Steelhead run starts slow, but better than last year

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Photo by IAN McDONALD An angler hoists a Clearwater River steelhead taken on a fly rod. Although it’s still early in the season, the number of steelhead heading to Idaho so far this summer have been low, but better than last year.

This year’s summer steelhead run is starting off slow, but it is nearly threefold better than the 2017 run, which was abysmal.

Fisheries officials say the Snake River could be in for another poor showing of A-run steelhead, but there is at least some evidence the return of the bigger and more coveted B-run fish may be decent.

It’s of course very early, and a lot could change, said Joe DuPont, fisheries manager of the Idaho Department of Fish and Game in Lewiston. But at this point, two things are a safe bet.

“It’s not great,” DuPont said of the run to date. “It’s not like last year, which was the worst ever.”

Through Tuesday, more than 31,000 steelhead had been counted at Bonneville Dam on the Columbia River. That is well ahead of the nearly 20,000 steelhead counted during the same time period a year ago, but well behind the 10-year average of more than 93,000.

It’s much the same story at Lower Granite Dam on the Snake River, where nearly 1,100 steelhead were counted between June 1 and Tuesday. Last year, the count was just shy of 300, but the 10-year average is 3,241.

DuPont said detections of hatchery A-run steelhead at Bonneville Dam show a slow start to the season. It ranks as the third lowest since 2009, when the number of hatchery fish implanted with passive integrated transponder tags, known as PIT tags, was expanded. Only last year and 2015 saw lower returns by this time.

If the run follows average run timing, the early counts would signal another poor return of A-run fish. If it follows last year’s late run timing, it could be “excellent.”

DuPont is predicting it’s more likely to be poor than excellent.

It’s still too early to make predictions about the Idaho-bound hatchery B-run based on dam counts or PIT tag detections. However, DuPont said fisheries managers often look to the previous year’s return of B-run fish that spent just one year in the ocean instead of the more normal two years to predict the run. That metric would indicate the B-run may rebound.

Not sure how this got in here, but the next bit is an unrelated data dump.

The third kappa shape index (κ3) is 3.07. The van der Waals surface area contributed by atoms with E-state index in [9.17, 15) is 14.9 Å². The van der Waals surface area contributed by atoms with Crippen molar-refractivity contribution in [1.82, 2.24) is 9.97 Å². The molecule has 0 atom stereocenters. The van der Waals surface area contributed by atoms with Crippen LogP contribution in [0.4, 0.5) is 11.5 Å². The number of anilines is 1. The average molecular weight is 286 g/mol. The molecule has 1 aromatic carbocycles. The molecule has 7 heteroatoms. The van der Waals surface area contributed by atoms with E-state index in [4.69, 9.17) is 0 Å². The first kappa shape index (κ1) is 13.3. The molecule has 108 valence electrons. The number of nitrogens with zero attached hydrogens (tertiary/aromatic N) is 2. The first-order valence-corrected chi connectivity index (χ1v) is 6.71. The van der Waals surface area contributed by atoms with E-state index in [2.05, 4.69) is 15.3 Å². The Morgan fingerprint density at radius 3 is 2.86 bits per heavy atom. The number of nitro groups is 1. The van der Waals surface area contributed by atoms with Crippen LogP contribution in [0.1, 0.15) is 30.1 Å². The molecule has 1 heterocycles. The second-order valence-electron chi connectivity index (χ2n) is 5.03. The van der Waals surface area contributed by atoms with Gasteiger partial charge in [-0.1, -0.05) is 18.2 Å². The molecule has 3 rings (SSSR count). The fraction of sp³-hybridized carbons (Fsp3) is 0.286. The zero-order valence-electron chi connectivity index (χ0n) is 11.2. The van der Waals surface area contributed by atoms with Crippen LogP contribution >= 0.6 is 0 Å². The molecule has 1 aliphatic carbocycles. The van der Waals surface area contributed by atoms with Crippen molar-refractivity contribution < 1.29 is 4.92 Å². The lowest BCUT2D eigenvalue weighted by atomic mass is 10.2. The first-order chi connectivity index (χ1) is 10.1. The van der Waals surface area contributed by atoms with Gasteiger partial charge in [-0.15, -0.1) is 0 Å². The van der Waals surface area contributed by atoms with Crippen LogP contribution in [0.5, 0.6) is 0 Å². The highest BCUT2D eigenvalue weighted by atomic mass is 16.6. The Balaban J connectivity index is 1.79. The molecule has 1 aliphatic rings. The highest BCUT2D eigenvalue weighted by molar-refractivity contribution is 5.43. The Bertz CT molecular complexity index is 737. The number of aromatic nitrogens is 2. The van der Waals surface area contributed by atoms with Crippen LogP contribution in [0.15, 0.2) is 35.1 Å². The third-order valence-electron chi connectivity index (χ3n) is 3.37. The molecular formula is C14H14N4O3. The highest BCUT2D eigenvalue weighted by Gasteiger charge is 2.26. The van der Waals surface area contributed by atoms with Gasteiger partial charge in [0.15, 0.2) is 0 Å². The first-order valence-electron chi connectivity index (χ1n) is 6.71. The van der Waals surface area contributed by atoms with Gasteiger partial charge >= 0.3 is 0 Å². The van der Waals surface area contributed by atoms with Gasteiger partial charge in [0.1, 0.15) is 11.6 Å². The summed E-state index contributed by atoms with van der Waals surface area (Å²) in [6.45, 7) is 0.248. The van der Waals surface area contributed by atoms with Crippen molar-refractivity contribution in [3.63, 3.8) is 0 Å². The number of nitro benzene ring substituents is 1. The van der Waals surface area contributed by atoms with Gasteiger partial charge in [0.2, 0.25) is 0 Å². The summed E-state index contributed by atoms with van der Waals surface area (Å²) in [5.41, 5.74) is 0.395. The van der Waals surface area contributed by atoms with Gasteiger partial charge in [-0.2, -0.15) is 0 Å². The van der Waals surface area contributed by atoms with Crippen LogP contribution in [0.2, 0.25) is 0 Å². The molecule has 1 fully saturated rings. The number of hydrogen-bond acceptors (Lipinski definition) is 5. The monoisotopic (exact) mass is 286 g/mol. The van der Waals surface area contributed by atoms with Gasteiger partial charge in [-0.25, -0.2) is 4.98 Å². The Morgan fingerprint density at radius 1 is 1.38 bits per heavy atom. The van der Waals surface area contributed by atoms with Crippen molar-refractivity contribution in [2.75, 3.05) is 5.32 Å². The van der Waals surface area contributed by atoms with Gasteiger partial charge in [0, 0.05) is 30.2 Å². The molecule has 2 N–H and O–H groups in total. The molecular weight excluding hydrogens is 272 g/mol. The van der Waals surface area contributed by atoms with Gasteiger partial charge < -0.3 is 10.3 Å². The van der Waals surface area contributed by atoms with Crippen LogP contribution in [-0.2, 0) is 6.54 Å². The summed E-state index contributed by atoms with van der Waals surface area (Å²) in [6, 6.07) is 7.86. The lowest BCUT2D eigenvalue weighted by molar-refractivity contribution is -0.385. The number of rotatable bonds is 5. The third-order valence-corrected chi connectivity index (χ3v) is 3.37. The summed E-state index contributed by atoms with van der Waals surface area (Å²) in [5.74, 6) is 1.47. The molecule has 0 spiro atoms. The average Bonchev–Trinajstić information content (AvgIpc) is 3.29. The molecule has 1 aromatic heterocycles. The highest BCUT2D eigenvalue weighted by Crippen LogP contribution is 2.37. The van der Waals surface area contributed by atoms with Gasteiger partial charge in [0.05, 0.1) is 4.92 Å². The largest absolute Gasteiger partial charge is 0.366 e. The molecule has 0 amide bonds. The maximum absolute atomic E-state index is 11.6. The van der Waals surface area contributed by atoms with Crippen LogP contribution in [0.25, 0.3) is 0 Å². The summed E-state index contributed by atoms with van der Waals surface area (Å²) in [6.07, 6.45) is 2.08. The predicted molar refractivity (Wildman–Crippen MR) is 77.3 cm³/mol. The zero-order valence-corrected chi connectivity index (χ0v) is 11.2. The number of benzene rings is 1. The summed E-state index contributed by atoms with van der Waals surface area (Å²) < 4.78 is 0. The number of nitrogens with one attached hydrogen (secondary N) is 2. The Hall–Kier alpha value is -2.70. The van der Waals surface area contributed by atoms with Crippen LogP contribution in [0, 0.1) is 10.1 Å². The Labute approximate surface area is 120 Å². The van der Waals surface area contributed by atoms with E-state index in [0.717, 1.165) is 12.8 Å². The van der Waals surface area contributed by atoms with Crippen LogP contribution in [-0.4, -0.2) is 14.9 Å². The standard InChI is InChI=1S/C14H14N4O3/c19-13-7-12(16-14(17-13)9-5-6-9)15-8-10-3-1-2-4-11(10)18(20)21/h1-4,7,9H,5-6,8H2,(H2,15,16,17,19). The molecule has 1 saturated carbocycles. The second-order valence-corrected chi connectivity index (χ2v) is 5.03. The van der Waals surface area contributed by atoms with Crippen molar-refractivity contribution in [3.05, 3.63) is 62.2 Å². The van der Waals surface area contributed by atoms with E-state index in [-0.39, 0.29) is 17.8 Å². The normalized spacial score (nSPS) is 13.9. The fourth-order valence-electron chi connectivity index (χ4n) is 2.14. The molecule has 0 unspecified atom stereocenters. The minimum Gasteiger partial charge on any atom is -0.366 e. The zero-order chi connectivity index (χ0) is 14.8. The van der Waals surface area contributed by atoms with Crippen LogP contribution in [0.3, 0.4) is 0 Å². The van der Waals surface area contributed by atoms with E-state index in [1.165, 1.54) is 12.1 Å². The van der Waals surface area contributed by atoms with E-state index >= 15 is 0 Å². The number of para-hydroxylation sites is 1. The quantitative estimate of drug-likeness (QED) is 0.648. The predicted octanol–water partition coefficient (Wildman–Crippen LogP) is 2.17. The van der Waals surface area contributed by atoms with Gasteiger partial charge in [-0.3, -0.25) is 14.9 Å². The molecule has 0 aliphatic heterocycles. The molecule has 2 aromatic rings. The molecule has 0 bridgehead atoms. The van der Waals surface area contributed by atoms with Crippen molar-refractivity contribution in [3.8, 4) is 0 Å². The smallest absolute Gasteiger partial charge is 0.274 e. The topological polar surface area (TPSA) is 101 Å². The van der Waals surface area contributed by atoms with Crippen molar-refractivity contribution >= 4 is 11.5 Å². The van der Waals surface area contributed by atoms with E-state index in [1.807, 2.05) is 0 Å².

DuPont said about 5,000 one-ocean B-run steelhead returned to Idaho last year. That ranks as the second highest since 2009.

Using a simple formula that each one-ocean fish of the previous year will lead to six two-ocean fish in the current year, the Clearwater basin could see a hatchery B-run return of 30,000. That sounds good, but don’t hold your breath.

“If you use that data, it suggests we are going to have an above-average adult return this year. I don’t really buy that,” he said. “I’m skeptical because we had a poor chinook return this year, which would suggest there are some things going on in the ocean that would affect the return.”

However, he noted a return of more than 4,000 one-ocean B-run steelhead in one year has never led to a poor run the following year. He also said steelhead and chinook go to different places in the ocean, so it’s possible steelhead experienced better survival.

But he said it’s also possible ocean conditions were so poor a year ago that something in the life history of the fish stored in their genes triggered them to return early.

“That is a legitimate argument,” he said.

At this point, even amid the uncertainty, DuPont said he believes the run will be strong enough to avoid harvest restrictions.

“I do feel the return will be large enough that we won’t need to implement rule restriction to assure we meet brood needs. As always, only time will tell.”

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